6 comments

DataCert sells accounting services to companies. On the surface, it looks like they offer "e-billing", which, theoretically, is supposed to make it easier to track legal spending. This is supposed to provide the DataCert client with information designed to reduce waste.

In practice, it's clunky, unintuitive and buggy. The product they offer to their primary clients is terrible. But that's not the worst part.

Their business model is: get a company that uses vendors to sign up, then charge that company's vendors to use DataCert's software. For example, BigCo, Inc, uses outside counsel and hires a bunch of law firms, big and small, to do things for them. Let's use "LawFirm" as an example.

Before DataCert, LawFirm sent paper or email invoices to BigCo, who processed them using humans in the accounts payable department. This involves a fairly small investment fro LawFirm (i.e., billing) and a somewhat larger investment from BigCo (i.e., they have to pay their AP people).

DataCert provides software to BigCo that uses an industry standard system (LEDES) to standardize invoices and categorize spending. This offers some advantage to BigCo, in that the LEDES standard does make it easier to keep track of categorized spending.

In my experience, the DataCert BigCo product is not a good product. But there are lots of companies that sell crappy products. If all DataCert did was sell a crappy product, they'd still suck, but no more than pleny of other companies.

What makes DataCert truly awful is that they force BigCo's vendors (i.e., LawFirm) to pay, too. It's one thing to say, "buy our product, if you like." It's something else to say, "sign up for our product, and we'll make your vendors pay for it."

The vendors have three options: a) pay DataCert's fee, b) convince their client that the vendor should be exempt, or c) drop the client. What do you think the probability is that BigCo will make an exception for any particular vendor? One exception ruins the point of "get all your legal spending into one standard system."

In practice, this boils down to: "give us money or else." That is a mugging when it's done in person. It's no less wrong when it's done via email.

Summary: DataCert makes money forcing third-parties that have no say in the contract to pay for services they would otherwise never purchase. This is a horrible, horrible company.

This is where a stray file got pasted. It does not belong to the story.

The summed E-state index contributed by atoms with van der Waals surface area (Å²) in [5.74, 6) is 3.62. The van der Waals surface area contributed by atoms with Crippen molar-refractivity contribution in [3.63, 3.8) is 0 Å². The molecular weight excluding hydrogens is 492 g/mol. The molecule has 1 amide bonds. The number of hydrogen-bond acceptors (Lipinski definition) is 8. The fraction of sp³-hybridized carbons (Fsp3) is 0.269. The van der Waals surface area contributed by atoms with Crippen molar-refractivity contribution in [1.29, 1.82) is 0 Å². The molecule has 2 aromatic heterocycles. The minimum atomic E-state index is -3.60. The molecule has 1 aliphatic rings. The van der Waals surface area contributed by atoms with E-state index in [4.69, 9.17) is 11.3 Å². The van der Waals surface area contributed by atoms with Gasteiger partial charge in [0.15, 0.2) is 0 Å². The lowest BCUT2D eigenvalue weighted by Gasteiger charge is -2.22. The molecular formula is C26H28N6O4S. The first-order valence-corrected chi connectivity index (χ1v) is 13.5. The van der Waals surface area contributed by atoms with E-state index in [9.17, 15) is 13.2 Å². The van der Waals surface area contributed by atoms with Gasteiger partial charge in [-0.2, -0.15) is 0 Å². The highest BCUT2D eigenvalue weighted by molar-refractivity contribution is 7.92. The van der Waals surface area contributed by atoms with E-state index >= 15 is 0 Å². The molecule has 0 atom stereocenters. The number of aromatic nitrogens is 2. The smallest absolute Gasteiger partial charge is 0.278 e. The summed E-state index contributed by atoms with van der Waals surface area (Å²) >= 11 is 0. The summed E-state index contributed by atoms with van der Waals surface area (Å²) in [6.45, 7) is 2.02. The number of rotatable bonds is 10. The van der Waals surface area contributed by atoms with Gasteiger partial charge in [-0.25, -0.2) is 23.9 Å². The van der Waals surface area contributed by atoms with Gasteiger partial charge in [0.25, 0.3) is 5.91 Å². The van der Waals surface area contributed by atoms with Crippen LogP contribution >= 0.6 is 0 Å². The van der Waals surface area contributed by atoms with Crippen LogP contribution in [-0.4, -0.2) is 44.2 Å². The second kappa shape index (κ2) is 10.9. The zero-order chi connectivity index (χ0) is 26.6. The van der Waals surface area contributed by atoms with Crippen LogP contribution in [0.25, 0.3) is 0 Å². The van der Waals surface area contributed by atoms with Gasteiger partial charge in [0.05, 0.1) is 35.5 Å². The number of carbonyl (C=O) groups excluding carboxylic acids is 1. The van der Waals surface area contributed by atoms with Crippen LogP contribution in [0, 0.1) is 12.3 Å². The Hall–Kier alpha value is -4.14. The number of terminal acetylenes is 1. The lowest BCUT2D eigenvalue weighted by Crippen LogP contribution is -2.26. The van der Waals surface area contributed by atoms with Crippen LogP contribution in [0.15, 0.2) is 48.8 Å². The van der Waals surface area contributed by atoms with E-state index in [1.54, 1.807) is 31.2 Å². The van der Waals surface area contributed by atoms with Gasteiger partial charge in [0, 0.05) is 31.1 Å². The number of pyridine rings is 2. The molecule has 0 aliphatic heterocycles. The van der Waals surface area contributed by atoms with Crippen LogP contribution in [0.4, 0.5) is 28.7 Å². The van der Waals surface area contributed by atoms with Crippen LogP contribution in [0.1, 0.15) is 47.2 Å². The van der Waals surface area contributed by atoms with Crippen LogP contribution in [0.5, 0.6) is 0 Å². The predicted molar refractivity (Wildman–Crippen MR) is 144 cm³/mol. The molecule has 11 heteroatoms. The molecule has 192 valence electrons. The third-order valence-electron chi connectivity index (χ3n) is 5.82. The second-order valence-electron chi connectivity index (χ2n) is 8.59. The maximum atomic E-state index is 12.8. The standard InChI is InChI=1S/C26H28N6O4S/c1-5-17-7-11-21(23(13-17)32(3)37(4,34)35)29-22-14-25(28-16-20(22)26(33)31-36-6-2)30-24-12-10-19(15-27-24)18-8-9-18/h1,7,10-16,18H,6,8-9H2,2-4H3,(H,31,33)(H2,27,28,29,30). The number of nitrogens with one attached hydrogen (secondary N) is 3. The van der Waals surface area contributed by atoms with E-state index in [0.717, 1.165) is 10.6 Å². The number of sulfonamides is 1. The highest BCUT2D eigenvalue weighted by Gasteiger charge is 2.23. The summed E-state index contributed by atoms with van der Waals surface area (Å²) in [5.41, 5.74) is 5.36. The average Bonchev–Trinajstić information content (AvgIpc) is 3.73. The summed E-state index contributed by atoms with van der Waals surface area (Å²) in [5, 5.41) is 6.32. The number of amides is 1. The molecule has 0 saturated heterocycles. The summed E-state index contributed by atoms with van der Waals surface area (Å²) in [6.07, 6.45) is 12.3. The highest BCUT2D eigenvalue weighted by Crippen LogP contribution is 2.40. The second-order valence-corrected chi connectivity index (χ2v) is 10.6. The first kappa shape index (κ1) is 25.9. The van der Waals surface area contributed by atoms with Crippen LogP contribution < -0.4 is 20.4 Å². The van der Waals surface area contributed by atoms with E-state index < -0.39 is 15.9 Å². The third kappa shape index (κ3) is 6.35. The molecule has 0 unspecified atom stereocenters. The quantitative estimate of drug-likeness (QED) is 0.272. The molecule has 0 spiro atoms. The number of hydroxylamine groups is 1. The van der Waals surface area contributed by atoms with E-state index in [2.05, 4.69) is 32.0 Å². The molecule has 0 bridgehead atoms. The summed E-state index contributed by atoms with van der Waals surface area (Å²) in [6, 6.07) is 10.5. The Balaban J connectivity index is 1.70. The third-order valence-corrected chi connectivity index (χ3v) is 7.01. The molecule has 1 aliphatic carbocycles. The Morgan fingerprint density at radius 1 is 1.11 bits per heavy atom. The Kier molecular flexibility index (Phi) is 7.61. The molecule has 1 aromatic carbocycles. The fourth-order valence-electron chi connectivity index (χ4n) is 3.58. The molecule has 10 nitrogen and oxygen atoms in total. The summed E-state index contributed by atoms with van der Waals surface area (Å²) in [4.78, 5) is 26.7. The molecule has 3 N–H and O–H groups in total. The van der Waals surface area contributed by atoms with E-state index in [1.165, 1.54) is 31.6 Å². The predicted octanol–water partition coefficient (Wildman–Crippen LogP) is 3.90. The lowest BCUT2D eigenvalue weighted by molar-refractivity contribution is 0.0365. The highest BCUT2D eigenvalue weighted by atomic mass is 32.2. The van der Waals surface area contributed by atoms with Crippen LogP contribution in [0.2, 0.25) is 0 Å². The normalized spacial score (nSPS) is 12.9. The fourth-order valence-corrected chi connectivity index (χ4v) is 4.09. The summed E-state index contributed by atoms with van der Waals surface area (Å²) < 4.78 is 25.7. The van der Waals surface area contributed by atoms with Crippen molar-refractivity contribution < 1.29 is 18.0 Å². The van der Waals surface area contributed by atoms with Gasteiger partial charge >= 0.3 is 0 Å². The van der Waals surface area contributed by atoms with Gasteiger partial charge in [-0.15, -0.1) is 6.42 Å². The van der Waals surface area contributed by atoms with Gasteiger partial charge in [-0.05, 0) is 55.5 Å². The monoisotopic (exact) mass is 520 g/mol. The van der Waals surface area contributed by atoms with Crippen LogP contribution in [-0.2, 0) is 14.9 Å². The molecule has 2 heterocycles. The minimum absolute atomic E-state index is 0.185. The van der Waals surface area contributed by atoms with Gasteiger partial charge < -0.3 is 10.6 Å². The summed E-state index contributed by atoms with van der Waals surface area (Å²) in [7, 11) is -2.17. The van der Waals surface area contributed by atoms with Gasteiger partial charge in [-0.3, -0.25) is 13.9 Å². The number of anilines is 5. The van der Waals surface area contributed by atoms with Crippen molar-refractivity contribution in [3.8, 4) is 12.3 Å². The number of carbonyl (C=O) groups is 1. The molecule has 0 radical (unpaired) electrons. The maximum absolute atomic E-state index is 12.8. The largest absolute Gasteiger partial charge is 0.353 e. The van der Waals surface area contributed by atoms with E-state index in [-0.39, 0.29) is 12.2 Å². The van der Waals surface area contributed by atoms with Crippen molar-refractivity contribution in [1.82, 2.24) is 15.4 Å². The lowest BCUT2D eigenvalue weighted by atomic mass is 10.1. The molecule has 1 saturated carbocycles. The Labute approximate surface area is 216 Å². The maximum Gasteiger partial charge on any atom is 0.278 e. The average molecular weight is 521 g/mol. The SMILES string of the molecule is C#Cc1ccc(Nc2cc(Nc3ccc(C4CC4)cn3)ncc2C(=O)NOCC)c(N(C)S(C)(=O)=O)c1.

If you, too, have been forced to pay DataCert, please spread the word. They're operating under cover of darkness. If BigCo sees a bunch of negative reviews, they may fire (or not hire) this terrible company. When it goes out of business, the world will be a better place.

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Anonymous
Silver Spring, Maryland, United States #904177

Agree on almost all points, especially the mugging analogy.Have to add, however, that clients who engage Datacert must know full well what the deal is.

They are outsourcing their accounting responsibilities to us by forcing us to manually recompose our invoices in Datacert's garbage interface AND asking us to PAY for the displeasure.Unbelievable.

Anonymous
Portland, Oregon, United States #592003

There are many third party billing platforms.Datacert's is the only one I've seen that bills the firms for the opportunity to bill their client.

Then they escalate the amount due based on billing amounts per year. It's a total scam.

Most clients pay for their own third party service then simply ask the law firms to utilize them.Utilizing any third party service requires the firms to jump through some hoops, entirely for the client's own internal benefit (mainly allowing them to lay off accounting staff), but for DataCert/ShareDoc to also charge the firms to do it is completely outrageous.

Anonymous
#388345

Not a LawFirm, you missed the whole point of Datacert Suck's rant. Let me clarify for you. THERE ARE BETTER WAYS TO CONTROL COSTS. Did one ever try Talking to the Lawfirm about the billing? What a novel concept that would be! If you must use third party ebilling services, there are way better options out there than DataCert. Although I got to say that I have not seen any that actually result in lowering legal costs in the long run. They are just another useless overhead item that grows and grows until legal fees are raised to compensate for the waste.

Ok you say that it puts all legal expenses in one spot, Any Law Firms Ive dealt with, at least the bigger ones, are more than willing to to send an efile in a format that can be easily dumped into tracking software far cheaper than a third party service. I did a review of one BigCo that used 3rd party who were ecstatic about saving 8% on legal fees till they realized that they were paying more than double that amount on the 3rd party service and the extra staffing to administer same.

Like I said, there are better ways to accomplish the same goals but if you must use 3rd party don't use Datacert.

Does Not-a-Lawfirm work at DataCert?

Anonymous
#148231

So let me guess, you work with a law firm and don't like your customers taking control of the outrageous fees and shielded business practices that law firms have been abe to get away with for centuries?

Get over it. This is SOP for law firms today.

Anonymous
#148230

So let me guess, you work with a law firm and don't like your customers taking control of the outrageous fees and shielded business practices that law firms have been abe to get away with for centuries?

Get over it. This is SOP for law firms today.

Anonymous
to Not a law firm #639497

You probably just work at Datacert therefore your doubly posted comment is moot.

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